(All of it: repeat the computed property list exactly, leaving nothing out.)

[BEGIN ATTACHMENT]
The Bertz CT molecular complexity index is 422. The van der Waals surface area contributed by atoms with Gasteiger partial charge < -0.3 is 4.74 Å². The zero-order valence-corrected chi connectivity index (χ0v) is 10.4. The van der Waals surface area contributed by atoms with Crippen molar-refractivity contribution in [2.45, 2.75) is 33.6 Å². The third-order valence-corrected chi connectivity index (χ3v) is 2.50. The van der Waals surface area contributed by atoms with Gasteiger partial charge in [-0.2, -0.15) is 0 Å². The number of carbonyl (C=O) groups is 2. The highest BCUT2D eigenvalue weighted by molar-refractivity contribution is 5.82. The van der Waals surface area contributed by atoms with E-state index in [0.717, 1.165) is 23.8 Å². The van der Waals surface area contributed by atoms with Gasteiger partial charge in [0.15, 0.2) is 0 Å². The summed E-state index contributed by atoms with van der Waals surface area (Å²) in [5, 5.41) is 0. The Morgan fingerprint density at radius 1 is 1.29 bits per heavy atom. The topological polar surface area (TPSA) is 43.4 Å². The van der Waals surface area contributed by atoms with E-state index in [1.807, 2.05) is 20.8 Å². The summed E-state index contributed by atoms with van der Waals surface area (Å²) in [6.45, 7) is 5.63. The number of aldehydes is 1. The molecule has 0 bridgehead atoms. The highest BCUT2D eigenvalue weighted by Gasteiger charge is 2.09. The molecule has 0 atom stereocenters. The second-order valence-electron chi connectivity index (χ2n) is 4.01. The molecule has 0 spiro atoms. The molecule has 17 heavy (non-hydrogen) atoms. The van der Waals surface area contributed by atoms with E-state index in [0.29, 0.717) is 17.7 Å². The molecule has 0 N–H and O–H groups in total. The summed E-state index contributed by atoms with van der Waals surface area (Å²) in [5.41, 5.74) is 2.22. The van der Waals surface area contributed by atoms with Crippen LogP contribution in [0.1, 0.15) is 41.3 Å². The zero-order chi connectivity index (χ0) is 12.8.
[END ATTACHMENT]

The Bertz CT molecular complexity index is 422. The van der Waals surface area contributed by atoms with Gasteiger partial charge < -0.3 is 4.74 Å². The zero-order valence-corrected chi connectivity index (χ0v) is 10.4. The van der Waals surface area contributed by atoms with Crippen molar-refractivity contribution in [2.45, 2.75) is 33.6 Å². The third-order valence-corrected chi connectivity index (χ3v) is 2.50. The van der Waals surface area contributed by atoms with Gasteiger partial charge in [-0.2, -0.15) is 0 Å². The number of carbonyl (C=O) groups is 2. The highest BCUT2D eigenvalue weighted by molar-refractivity contribution is 5.82. The van der Waals surface area contributed by atoms with E-state index in [0.717, 1.165) is 23.8 Å². The van der Waals surface area contributed by atoms with Gasteiger partial charge in [0.15, 0.2) is 0 Å². The summed E-state index contributed by atoms with van der Waals surface area (Å²) in [5, 5.41) is 0. The Morgan fingerprint density at radius 1 is 1.29 bits per heavy atom. The topological polar surface area (TPSA) is 43.4 Å². The van der Waals surface area contributed by atoms with E-state index in [1.807, 2.05) is 20.8 Å². The summed E-state index contributed by atoms with van der Waals surface area (Å²) in [6.45, 7) is 5.63. The number of aldehydes is 1. The molecule has 0 bridgehead atoms. The highest BCUT2D eigenvalue weighted by Gasteiger charge is 2.09. The molecule has 0 atom stereocenters. The second-order valence-electron chi connectivity index (χ2n) is 4.01. The molecule has 0 spiro atoms. The molecule has 17 heavy (non-hydrogen) atoms. The van der Waals surface area contributed by atoms with E-state index in [0.29, 0.717) is 17.7 Å². The molecule has 0 N–H and O–H groups in total. The summed E-state index contributed by atoms with van der Waals surface area (Å²) in [5.41, 5.74) is 2.22. The van der Waals surface area contributed by atoms with Crippen LogP contribution in [0.1, 0.15) is 41.3 Å². The zero-order chi connectivity index (χ0) is 12.8.